Formal Face Brick Pond Step-by-step
A formal face book pond that is a reflective pond need not necessarily be large. Provided a portion of the water surface is kept clear of plant life, even the smallest pond can have dramatic, reflective qualities. This design, which was built with just 150 bricks in a single weekend, is raised above the ground and is deep enough for both fish and aquatic plants.
By restricting plant life to water lilies and potted papyrus (Cyperus papyrus), a good expanse of water is still visible. The inside surface of this formal face brick pond was painted with four coats of rubberized bitumen sealer to make it watertight. You may, if you wish, render the walls as well as the concrete floor before sealing to help guarantee it is impervious and will not leak. Other waterproofing possibilities are mentioned <HERE>.
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For a rectangular pond, 1.9m x 1.2m (6ft4in x 4ft):
125 face bricks
25 paving bricks
175kg (385lb) cement
435 kg (0.4 cu yds) sand
250 kg (550 lb) stone
waterproofing additive (optional) 20 liters (4½ gal) rubberized bitumen sealer (depending on brand)
Step 1. Peg out the area of the pond and string a line between the pegs. Then dig out the soil to about 300-400 mm (1 ft-1 ft 4 in)
Step 2. Now for the arduous part. Mix the concrete in the recommended ratio 1:2:2 (cement:sand:stone) and roughly line the bottom and sides of your excavated hole, leveling the concrete mixture with a spade or trowel. For this pond, you will need almost two bags of cement for your concrete. If you wish, you can add a bonding compound (waterproofing additive) to the mixture to improve the waterproof qualities of the pond, but follow the manufacturer’s instructions carefully.
Step 3. Use a trowel to get the surface reasonably smooth, taking care to level the upper rim which will form a foundation for your low brick walls. Leave the concrete to set for at least 24 hours before tackling the brickwork.
Step 4. Lay out the first course of bricks to ensure they fit and then mix mortar in the ratio 1:3 (cement:sand). You will need approximately three-quarters of a bag of cement (37.5 kg or 82 lb 8 oz) to lay all the bricks, but only mix as much mortar as you can use in two hours.
Step 5. Now you can begin laying the bricks in the usual way. Remember to check frequently with a spirit level to ensure that they are level and plumb. Use a builder’s square to make certain all four corners of the pond are at right angles.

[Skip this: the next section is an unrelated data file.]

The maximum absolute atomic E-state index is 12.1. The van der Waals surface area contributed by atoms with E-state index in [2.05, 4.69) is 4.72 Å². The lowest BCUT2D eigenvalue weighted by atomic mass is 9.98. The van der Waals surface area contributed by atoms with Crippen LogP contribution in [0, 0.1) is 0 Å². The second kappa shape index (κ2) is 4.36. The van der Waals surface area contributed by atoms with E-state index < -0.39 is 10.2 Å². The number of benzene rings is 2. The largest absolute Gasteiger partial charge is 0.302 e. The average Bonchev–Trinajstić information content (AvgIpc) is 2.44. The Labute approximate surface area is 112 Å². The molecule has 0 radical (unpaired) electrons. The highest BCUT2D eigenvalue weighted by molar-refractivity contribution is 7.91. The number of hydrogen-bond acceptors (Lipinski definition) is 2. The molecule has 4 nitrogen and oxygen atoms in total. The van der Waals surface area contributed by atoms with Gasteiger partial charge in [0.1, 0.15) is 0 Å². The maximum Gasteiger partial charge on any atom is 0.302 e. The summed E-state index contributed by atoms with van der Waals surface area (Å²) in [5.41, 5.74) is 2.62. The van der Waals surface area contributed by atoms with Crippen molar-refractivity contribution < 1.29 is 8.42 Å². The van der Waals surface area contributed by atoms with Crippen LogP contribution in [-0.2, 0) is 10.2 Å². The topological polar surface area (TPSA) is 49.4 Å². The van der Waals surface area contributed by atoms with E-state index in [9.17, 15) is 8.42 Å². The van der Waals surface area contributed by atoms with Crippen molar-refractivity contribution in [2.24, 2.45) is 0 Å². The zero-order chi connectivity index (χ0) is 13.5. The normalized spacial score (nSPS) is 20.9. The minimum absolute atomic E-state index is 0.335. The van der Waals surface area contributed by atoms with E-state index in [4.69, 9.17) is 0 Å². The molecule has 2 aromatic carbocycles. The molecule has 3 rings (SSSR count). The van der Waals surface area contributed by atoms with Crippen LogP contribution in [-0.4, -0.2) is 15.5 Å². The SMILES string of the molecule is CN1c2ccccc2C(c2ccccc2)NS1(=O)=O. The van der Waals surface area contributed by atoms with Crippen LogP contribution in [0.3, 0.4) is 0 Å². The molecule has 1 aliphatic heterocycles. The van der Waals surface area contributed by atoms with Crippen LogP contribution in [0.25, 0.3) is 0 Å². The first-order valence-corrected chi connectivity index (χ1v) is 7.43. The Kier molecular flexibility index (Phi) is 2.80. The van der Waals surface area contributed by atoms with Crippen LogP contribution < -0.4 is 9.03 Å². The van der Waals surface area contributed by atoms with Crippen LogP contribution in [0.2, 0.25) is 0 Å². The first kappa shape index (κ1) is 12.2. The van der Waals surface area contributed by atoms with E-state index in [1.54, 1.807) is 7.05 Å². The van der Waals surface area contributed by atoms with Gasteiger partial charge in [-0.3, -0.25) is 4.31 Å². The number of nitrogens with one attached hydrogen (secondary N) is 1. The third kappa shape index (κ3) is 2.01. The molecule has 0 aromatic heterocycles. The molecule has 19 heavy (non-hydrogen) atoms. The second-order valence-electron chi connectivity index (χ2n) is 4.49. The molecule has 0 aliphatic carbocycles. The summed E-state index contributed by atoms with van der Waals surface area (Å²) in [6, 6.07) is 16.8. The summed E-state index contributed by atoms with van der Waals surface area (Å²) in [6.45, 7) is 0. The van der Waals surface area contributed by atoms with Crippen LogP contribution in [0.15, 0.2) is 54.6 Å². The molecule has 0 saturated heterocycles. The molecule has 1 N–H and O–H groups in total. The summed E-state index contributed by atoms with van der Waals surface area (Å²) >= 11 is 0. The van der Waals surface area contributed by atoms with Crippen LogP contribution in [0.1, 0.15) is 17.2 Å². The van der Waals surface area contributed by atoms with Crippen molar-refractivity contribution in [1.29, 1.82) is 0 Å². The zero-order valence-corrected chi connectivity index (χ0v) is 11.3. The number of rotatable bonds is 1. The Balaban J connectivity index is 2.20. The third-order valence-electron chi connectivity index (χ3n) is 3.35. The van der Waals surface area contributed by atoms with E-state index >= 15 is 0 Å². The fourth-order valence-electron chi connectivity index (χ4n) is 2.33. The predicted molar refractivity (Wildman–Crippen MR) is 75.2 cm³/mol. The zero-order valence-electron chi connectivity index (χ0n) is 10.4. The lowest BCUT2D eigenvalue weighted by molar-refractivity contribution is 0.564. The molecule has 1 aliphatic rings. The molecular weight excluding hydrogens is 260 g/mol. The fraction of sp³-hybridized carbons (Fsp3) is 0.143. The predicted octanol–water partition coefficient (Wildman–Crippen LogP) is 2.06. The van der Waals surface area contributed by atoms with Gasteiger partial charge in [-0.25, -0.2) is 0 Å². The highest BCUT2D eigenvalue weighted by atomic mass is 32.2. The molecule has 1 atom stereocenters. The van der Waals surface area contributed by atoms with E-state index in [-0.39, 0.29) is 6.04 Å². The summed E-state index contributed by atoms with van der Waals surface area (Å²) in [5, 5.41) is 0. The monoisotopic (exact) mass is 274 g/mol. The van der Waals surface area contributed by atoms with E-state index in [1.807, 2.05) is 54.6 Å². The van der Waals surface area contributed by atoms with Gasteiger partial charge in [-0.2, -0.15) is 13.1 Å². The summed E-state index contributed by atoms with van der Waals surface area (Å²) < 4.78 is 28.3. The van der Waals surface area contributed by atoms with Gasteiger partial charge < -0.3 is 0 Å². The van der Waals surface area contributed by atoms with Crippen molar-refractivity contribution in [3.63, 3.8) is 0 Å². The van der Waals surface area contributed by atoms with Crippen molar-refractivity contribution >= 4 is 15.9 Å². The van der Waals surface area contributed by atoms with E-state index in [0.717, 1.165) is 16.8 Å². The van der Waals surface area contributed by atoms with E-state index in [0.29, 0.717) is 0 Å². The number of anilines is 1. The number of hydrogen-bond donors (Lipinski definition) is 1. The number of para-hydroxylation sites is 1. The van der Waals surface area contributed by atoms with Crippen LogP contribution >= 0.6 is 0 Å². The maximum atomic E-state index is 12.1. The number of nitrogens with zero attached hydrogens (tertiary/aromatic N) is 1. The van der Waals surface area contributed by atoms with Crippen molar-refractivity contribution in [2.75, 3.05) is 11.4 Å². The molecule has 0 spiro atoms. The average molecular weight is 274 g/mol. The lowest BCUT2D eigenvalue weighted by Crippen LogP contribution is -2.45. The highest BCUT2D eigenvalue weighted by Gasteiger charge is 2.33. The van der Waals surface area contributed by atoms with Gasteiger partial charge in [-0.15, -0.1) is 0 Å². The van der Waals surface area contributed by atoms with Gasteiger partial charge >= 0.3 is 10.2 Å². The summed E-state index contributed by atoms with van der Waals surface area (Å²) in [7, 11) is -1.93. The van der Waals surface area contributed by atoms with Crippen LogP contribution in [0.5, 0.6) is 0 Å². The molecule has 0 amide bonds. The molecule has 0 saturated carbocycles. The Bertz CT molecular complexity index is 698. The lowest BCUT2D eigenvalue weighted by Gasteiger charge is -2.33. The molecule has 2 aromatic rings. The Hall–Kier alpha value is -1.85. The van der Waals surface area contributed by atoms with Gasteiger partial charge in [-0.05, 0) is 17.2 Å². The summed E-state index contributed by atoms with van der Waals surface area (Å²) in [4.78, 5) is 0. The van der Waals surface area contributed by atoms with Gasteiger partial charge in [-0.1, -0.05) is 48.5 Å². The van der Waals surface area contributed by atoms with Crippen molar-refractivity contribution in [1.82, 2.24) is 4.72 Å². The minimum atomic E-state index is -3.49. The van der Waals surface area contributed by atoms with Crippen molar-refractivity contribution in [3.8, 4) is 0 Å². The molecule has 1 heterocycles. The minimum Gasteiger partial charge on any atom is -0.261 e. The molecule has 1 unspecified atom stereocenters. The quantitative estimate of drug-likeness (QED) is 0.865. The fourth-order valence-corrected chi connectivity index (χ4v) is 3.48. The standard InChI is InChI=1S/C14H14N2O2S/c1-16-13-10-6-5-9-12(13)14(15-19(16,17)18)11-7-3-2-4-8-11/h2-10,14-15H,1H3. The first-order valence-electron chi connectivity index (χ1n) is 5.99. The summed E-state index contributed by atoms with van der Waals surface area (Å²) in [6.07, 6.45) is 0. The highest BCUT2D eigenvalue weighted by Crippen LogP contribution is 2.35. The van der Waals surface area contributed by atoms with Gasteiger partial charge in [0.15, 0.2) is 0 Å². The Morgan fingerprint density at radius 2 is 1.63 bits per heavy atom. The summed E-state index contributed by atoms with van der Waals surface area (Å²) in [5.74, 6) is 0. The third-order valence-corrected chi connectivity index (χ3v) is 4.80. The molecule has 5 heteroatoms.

Step 6. Corner blocks and a line will help you to keep the brickwork straight and level. Since you are laying light-toned face bricks, it is important to clean off all excess mortar as you work. Scrape the trowel upwards against the brick to do this.
Step 7. Continue to build up the walls until you have five courses, then top this with paving bricks to finish it off neatly. You could also use tiles, or larger paving slabs which would overlap the wall slightly.
Step 8. To achieve a really good, even finish, use a piece of metal or a jointing tool to rake out a little of the mortar between the bricks. Allow the mortar to set overnight.
Step 9. It is essential that the concrete base of the pond is rendered. To ensure the pond is watertight, you may render the inside walls, but you will have to increase the quantities of materials listed. Ensure that the render is about 15 mm (½ in) thick.
Step 10. Once the render has set, you can paint on the rubberized bitumen sealer, polyurethane or any other suitable sealant. Follow the manufacturer’s instructions and thin the first coat if required.
A selection of Pond Sealers for you:
Filling the pond
Step 11. When the bitumen is dry your formal face brick pond can be filled with water. You can add interest to the pond by placing river rocks on the bottom and grouping plants around them. If necessary, set pots on bricks or flat-topped rocks to achieve a good balance of plant life in the pond (see later pages or ideas on appropriate plant species).